The first time they steal apples.
The last chapter and epilogue are among the most powerful in literature.
Hemingway once said something like, "Any fool can begin a novel. It takes a novelist to get out of one." This novel was very good from the start, but there were moments in the middle where I felt it dragged a little. However, the ending is transcendent. It lifts this book to a whole other realm. Most impressive.
Yes, I'd recommend this book. It's classic King, with great set-up and foreshadowing and deftly drawn characters. Also, for those who are just trying out Stephen King for the first or second time, it's not too long.
While the ending was never really in doubt — since it's a first-person narration we know that the narrator survives — there was a bit of deus ex machina about the timing that detracted from the resolution.
He sounds perfectly natural and is good at delivering self-deprecating lines in which the narrator looks back at his younger self.
Read more books written in the first person, to see how differently each is handled. For instance, after Joyland I re-read The Great Gatsby. Both books are written in the first person, but one is more purposely prosaic, while the other is consciously poetic. Same point of view, very different results. Fascinating stuff.
Yes, it was like watching a good movie unfold in my head. The point of view kept shifting from major to minor characters, from protagonists to antagonists, which kept the story moving along at a quick clip.
It was fast paced, tightly plotted, and the romantic sub-plots and the intersection of main story and backstory kept me turning the pages. Of course, we know up front that the Nazis lost the war, and in a series such as this we know that the main character will survive. So the dramatic tension revolves around how she uses her wits and training to prevail, and in the survival or death of the peripheral characters. Maggie keeps getting deeper and more resourceful as the series goes on, and her relationships keep changing with changing circumstances. She stands as a reminder that most of the people who fought that war were in their 20's, and the reality of a world gone mad required and demanded that they mature quickly.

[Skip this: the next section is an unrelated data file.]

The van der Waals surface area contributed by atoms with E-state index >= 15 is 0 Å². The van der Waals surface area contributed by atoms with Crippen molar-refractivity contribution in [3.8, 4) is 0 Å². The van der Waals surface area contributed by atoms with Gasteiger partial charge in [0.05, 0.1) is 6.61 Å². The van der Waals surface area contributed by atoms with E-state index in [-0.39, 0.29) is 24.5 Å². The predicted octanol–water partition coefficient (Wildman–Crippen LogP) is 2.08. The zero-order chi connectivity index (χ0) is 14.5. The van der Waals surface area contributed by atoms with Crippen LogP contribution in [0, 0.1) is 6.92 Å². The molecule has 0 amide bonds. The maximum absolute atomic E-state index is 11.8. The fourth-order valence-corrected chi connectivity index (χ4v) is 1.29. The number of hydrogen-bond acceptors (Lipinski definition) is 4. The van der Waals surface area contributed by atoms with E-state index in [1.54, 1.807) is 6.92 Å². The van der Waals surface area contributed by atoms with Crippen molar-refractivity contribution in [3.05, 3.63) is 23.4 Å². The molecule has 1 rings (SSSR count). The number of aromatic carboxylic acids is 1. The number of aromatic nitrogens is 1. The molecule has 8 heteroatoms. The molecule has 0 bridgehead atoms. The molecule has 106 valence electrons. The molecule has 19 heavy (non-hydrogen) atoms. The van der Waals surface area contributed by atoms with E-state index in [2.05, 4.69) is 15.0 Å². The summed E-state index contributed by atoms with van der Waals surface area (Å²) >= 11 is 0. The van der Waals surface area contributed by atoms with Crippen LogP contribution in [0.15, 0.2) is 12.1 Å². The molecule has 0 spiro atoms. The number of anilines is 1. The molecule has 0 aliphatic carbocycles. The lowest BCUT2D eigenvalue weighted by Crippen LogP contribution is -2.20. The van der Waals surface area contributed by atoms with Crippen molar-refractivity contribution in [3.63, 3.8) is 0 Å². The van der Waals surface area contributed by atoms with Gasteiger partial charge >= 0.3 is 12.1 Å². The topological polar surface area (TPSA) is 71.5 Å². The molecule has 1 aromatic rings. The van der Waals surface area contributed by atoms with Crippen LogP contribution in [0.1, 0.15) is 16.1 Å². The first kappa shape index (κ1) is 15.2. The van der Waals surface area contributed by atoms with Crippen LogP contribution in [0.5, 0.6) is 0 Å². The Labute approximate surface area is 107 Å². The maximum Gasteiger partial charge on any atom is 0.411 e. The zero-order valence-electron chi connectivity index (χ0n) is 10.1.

While I think Susan Duerden's performance was much improved over her last outing in Princess Elizabeth's Spy, her German accent here was heavy handed. A sentence might read, "This is the way we work," while her attempt to make it sound German was more like, "Ziss is ze vay ve verk." Such distortions aren't necessary, and were in fact a bit distracting.
I'm afraid I'm not up on young British actors and actresses, so I can't comment on who the stars should be. However, it would make a great mini-series, and I expect the BBC will do just that after a few more titles are added to the series.